5

For a presentation on the human hearing I need to create a sketchy diagram representing the behaviour of the air particles when they are passed through by a pressure wave. Something like this: enter image description here

Can I make such a diagram with PGFPlots? It allows to draw a randomly distributed marks across a rectangular, but I haven't found out how to change the density of the dots as a function of sin(x).

  • 1
    Welcome to TeX.SE. It would help us a lot, if you could present an MWE of what you have tried already by yourself. In your case, there are a lot of nice TikZ and PFG-examples on the net around. Have you found anything usable there? – Jan Jan 12 '17 at 17:02
  • @Jan I did my best to find some ready made template or example, including the one provided here. However I was not able to modify it according to my needs. – Artemij Keidan Jan 13 '17 at 0:38
13

You mean something like the following?

% used PGFPlots v1.14
    \RequirePackage{luatex85}
\documentclass[border=5pt]{standalone}
\usepackage{pgfplots}
    \pgfplotsset{
        % increases compilation speed when using LuaLaTeX
        compat=1.12,
    }
\begin{document}
    \begin{tikzpicture}
        \begin{axis}[
            hide axis,
        ]
            \addplot [
                only marks,
                domain=0:25,
                samples=2001,
                mark size=0.75,
            ] (
                {0.75*sin(deg(x)) + x},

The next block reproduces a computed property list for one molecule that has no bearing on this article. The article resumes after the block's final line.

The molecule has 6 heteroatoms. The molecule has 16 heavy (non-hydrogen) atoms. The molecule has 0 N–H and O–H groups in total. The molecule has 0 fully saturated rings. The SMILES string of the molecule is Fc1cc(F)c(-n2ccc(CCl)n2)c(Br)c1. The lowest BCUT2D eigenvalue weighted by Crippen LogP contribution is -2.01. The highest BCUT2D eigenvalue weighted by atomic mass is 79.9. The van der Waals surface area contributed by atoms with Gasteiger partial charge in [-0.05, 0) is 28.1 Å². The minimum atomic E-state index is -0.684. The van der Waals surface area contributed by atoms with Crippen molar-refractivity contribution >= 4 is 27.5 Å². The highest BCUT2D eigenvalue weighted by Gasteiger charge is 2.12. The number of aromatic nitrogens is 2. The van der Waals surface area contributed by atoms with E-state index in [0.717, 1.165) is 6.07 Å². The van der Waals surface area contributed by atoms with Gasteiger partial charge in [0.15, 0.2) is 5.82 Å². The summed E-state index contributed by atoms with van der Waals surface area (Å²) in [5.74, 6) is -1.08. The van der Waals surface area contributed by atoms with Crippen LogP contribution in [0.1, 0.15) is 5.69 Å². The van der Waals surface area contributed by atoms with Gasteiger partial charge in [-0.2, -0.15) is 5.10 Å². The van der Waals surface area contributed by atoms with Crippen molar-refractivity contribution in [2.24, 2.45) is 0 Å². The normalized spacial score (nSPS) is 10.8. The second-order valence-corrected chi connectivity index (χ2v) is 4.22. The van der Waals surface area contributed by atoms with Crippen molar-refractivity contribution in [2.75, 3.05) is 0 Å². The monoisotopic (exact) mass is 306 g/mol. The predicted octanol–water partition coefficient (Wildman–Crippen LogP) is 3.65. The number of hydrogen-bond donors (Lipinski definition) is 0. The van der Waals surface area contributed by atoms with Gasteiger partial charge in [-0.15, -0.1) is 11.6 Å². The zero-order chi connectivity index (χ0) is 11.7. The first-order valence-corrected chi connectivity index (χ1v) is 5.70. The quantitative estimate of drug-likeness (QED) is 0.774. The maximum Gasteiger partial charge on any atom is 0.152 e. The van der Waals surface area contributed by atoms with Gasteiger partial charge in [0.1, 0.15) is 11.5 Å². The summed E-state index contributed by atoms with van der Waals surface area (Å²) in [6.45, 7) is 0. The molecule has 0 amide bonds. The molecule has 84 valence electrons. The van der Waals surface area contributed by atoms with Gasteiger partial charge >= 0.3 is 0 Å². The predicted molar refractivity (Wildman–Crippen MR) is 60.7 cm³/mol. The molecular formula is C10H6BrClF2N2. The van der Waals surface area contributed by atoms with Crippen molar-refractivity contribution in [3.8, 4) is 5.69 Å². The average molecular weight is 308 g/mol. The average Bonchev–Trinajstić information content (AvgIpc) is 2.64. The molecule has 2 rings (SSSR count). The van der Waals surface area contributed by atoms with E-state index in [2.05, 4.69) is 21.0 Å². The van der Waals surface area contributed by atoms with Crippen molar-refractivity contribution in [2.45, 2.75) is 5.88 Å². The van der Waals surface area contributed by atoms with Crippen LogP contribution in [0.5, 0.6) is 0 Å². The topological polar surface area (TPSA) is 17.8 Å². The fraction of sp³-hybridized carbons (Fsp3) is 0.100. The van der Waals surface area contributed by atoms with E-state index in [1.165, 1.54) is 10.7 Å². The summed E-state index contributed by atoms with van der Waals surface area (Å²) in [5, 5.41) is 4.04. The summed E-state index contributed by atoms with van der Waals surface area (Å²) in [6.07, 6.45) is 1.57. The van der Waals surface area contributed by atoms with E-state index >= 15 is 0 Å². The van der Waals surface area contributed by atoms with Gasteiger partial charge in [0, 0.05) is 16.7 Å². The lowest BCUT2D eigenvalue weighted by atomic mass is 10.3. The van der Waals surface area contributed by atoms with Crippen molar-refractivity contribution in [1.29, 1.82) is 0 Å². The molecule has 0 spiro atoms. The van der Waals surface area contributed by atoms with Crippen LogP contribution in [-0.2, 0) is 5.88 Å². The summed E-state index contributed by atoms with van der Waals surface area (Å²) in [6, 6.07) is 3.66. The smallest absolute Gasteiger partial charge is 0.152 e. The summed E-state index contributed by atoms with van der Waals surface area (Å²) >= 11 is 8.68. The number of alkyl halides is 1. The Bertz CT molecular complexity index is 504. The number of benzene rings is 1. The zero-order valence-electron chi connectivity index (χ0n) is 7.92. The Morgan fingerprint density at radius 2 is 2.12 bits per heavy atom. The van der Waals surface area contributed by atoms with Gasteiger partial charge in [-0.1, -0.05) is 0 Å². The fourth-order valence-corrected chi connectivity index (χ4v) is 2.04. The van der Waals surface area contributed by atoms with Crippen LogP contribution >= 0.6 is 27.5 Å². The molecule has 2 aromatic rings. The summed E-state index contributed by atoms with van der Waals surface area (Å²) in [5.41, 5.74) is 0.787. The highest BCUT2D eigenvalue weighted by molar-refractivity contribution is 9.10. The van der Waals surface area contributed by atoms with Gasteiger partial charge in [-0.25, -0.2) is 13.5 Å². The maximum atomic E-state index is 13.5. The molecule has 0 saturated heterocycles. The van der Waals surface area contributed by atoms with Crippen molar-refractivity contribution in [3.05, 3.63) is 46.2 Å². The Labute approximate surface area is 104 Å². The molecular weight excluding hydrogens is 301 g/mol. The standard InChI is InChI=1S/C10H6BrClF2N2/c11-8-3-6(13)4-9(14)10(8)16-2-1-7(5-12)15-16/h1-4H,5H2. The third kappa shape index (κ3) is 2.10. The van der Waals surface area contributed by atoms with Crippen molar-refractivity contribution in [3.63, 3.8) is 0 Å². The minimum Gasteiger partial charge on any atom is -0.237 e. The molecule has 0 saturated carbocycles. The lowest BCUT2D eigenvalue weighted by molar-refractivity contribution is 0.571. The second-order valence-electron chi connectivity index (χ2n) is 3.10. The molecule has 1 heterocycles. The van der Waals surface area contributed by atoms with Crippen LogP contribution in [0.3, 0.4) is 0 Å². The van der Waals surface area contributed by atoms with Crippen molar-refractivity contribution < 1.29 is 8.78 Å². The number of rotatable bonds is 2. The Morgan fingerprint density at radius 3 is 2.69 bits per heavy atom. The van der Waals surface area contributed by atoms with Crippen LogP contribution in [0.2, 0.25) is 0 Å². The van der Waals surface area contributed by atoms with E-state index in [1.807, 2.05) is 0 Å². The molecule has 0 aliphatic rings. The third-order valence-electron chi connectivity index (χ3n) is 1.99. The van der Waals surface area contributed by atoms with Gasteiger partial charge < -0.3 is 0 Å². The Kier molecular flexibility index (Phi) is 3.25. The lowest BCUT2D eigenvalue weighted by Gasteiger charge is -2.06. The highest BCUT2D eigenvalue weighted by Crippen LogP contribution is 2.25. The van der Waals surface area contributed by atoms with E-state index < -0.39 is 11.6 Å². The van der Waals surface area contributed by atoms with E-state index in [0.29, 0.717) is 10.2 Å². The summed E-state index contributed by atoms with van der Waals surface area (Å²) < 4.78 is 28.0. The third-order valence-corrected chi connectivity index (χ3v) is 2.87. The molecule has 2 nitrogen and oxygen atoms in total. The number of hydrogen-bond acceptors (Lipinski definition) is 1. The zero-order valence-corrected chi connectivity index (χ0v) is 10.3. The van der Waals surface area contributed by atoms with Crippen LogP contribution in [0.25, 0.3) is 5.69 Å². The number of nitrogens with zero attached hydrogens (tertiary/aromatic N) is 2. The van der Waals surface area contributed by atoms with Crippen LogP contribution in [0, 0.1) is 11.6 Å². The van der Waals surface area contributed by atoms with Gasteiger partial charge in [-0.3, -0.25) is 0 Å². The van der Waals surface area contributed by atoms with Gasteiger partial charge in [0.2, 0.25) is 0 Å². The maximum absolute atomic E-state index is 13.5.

{rand}
            );
        \end{axis}
    \end{tikzpicture}
\end{document}

image showing the result of above code

| improve this answer | |
  • Nice! Out of curiosity, is there a reason you picked 2001 samples (instead of 2000)? – Jake Jan 12 '17 at 20:37
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    @Jake, the "nice" belongs to you. Because this is just a very simplified version of your awesome answer tex.stackexchange.com/a/145972/95441. No, this is just habit I would say. Because "normally", when you want to have "round" numbers, you need let's say 51 samples. From that it went up to 101, then to 1001 and finally ending at 2001 ;) – Stefan Pinnow Jan 12 '17 at 20:42
  • Thank you so much, this is exactly what I meant! I would never find it out myself... – Artemij Keidan Jan 12 '17 at 21:05
  • 1
    @ArtemijKeidan, you are welcome. For your information: If this answer suits your needs you could -- besides upvoting the answer (with the upward pointing arrow to the left of it) -- also accept it (by clicking on the checkmark ✓). – Stefan Pinnow Jan 12 '17 at 21:24
  • @StefanPinnow I am new to this site, did not realize that I had to vote the answer. – Artemij Keidan Jan 13 '17 at 0:29

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